You often hear us say that every tree tells a story.
Well, it's true. When people come across an impressive, mature tree, they often wonder what kind of stories it might tell if it could talk. What historic tales would it share, detailing the monumental events that have happened in its shade? Would this watchful tree, unmoving and trusted by those nearby, be able to disclose even more specifics than the humans recording historical data?
In fact, some trees have stories so remarkable, you can't help but spread the word, telling its tale to others … almost like you're sitting at a campfire at night, sharing old legends with youngsters.
One tree that certainly has many stories to tell is a 46.9-inch diameter centennial oak located across the street from the South Newbury Union Chapel in Newbury, Ohio - the location where the first female voters cast their ballots for a local election. The Women's Suffrage Political Club planted the tree on July 4, 1876 as a symbol of hope in the growth of their cause.
I recently visited the 135-year-old tree and have to say its massive branches and large stature are impressive.
Recently, The Davey Tree Expert Company donated some time to help preserve the tree to ensure it maintains its significant place in history as a symbol of strength and, above all else, courage.
Here is the tale of the Centennial Oak.
COURAGEOUS WOMEN PLANT A COURAGEOUS SYMBOL
More than 130 years ago, women's suffrage established its roots in a little white chapel in Newbury Township.
|South Newbury Union Chapel trustees and champions
of the Centennial Oak: Michael Fath, Beverly Ash
and Sandra Woolf.
Nine women became Ohio's first female voters in 1871 when they stormed the South Newbury Union Chapel and cast their ballots for a local election. This democratic move came 48 years before women were granted the right to vote in 1919.
"South Newbury was a bastion of reform and free speech," says Michael Fath, a chapel trustee. "It's democracy - the reason why this country is the way it is. It started in little Newbury." The chapel was bestowed with an historical marker from The Ohio Historical Society in August 2010.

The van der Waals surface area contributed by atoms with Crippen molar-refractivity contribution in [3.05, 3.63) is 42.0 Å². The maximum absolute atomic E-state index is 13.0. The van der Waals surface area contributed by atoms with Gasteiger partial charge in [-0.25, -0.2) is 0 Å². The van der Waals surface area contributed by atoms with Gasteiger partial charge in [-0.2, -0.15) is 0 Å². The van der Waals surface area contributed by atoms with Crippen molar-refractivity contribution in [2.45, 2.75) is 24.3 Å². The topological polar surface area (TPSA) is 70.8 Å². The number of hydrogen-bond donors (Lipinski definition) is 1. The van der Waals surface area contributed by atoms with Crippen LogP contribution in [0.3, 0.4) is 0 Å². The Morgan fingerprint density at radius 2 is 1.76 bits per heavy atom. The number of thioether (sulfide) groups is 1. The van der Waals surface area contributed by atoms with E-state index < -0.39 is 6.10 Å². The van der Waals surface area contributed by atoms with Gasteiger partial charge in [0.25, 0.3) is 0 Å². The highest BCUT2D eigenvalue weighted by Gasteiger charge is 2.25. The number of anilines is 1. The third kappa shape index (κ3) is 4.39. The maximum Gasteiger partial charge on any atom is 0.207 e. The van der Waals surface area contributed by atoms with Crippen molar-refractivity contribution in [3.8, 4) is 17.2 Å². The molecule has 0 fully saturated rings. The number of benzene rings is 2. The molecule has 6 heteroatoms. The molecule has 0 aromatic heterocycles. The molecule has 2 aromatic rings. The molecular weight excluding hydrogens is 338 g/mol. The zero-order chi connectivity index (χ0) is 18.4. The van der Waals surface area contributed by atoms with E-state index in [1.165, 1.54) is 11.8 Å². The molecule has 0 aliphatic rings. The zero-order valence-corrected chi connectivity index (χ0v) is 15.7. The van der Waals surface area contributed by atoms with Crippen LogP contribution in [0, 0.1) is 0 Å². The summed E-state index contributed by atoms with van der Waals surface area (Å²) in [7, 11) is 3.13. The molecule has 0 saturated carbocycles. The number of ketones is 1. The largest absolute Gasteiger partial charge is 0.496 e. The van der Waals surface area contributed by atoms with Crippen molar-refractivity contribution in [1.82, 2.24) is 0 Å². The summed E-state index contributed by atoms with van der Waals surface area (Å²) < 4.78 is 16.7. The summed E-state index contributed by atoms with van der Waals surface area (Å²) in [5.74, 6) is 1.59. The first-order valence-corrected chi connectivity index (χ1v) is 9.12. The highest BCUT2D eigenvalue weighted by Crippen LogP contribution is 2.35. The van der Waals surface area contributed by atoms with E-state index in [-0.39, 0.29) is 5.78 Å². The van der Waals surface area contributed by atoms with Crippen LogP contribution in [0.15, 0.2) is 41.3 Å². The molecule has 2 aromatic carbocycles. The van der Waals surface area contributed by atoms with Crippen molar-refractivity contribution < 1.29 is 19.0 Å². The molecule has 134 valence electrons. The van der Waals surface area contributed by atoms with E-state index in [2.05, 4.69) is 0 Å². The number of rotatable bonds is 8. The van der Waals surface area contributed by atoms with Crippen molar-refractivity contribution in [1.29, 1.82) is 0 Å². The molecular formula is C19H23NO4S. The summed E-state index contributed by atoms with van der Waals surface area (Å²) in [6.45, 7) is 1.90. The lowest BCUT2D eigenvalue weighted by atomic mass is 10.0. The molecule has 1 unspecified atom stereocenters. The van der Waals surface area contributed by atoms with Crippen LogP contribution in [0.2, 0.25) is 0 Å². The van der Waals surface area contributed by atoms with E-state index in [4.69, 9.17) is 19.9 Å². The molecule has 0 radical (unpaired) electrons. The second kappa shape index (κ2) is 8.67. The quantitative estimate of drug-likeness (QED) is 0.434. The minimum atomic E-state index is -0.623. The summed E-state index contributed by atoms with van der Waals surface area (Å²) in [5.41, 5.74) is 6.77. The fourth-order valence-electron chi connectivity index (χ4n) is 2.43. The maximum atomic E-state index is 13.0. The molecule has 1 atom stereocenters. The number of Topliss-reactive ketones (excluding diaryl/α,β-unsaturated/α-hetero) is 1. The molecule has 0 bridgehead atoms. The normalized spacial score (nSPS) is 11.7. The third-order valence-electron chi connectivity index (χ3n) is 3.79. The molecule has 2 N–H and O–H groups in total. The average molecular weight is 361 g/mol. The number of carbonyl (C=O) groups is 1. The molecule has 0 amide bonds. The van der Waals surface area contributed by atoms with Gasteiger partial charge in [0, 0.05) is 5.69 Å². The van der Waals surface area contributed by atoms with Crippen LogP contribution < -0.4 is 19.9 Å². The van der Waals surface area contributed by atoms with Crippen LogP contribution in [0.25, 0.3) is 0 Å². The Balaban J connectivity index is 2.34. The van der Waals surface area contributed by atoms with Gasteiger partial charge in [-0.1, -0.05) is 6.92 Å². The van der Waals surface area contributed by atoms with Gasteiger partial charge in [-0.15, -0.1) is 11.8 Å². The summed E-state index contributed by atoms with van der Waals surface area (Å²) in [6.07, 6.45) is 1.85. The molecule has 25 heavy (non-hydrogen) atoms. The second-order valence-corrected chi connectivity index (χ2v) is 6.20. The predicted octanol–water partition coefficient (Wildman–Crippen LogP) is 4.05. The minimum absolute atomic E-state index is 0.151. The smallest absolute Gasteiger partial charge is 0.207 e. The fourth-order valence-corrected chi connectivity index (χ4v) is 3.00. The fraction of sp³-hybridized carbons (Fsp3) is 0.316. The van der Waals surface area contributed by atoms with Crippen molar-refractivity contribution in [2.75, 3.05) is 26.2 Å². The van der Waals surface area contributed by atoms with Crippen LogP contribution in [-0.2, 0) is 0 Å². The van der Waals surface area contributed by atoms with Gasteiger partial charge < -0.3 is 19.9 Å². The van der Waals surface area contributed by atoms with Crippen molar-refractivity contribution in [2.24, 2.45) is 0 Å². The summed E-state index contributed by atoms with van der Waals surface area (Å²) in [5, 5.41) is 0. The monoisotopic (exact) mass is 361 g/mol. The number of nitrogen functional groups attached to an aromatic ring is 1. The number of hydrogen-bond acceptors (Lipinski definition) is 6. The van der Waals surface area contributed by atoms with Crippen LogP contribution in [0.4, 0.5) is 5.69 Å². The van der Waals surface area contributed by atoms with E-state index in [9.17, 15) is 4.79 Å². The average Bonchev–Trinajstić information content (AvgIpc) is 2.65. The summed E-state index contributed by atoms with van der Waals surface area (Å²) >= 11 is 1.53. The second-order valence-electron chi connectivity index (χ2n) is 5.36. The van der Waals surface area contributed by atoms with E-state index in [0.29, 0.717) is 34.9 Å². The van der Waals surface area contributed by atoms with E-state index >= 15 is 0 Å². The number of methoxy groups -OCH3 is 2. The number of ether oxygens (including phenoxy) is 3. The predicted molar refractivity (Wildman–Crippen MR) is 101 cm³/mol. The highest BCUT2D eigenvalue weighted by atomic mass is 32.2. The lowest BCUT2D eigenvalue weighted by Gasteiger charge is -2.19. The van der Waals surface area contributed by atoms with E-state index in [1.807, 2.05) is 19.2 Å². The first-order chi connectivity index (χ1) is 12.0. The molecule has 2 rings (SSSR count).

President James A. Garfield was the inspiration for the construction of the chapel in 1858. Before his presidency when he was a teacher, he was refused access to another nearby church because members felt his speech for the Congregationalists in Newbury was too controversial. As a result, the land across the street was donated by a local resident for building the South Newbury Union Chapel as a place for "lectures on all useful subjects, open and free for all denominations ... to be monopolized by no one or more to the exclusion of any one." Freedom of speech and other constitutional rights became the chapel's backbone ever since.
In addition to the first female voters, several famous speakers also chose the chapel as a venue, including pioneers in the women's suffrage movement Susan B. Anthony, Lucy Stone and Ellen Munn; authors Louisa May Alcott and Harriet Taylor Upton; and Theodore Parker, advocate of the eight-hour work day.
A white oak was planted to honor the country's 100th birthday on July 4, 1876 by the Women's Suffrage Political Club that regularly met at the chapel. The oak was chosen as the best tree to signify strength and growth as the years went by, and represent what they hoped would be a symbol of the advancement and success of their cause. Because bitter antagonism prevailed against equal rights for women at the time, the women decided to plant the tree on private property across the street from the chapel to better ensure its survival. A jar buried in concrete at the tree's base contained a history of the club and a program and poem about the day it was planted. No longer in need of hiding, an historical marker commemorating the tree was recently placed at the road in front of it.
Once made aware of this historical site and the fact that the tree was in decline with stunted growth, The Davey Tree Expert Company has been instrumental in providing many of the cultural and remedial recommendations as outlined by experts from The Davey Institute.
"The Davey crews worked hard to turn this historic site into a place to be visited and remembered," says Bill Ginn, the current champion of the preservation efforts surrounding this historic tree.
Preserving this monumental tree is important for Davey. It's a part of one of the company's local service areas, one of its communities.
Sandy Woolf, chapel trustee and whose ancestor was a member of the second oldest Women's Political Suffrage Club, explained this feeling best. "As long as this chapel stands nobody owns it," she says. "The people own it." Both the chapel and the tree are recorded as being built and installed by "individuals of Newbury and the vicinity" with no names attached, echoing the overall message of unity and hope both represented.
And for what the tree signifies, keeping it thriving is important to Ohio history and American history. As a sentiment said in Anna Medora Green's poem written on July 4, 1876 for the dedication of this Equal Rights Centennial Oak Tree:
|A closer look at the Centennial Oak's branching structure.|
"This emblem of our righteous cause
We plant as a protest to unjust laws.
May it stand as a witness til woman is free
A monument grant, this Centennial Tree.
And may this oak rooted deep in the ground
Shooting up, branching out ever living be found
An emblem, a witness a monument be
Long life to our dear Centennial tree."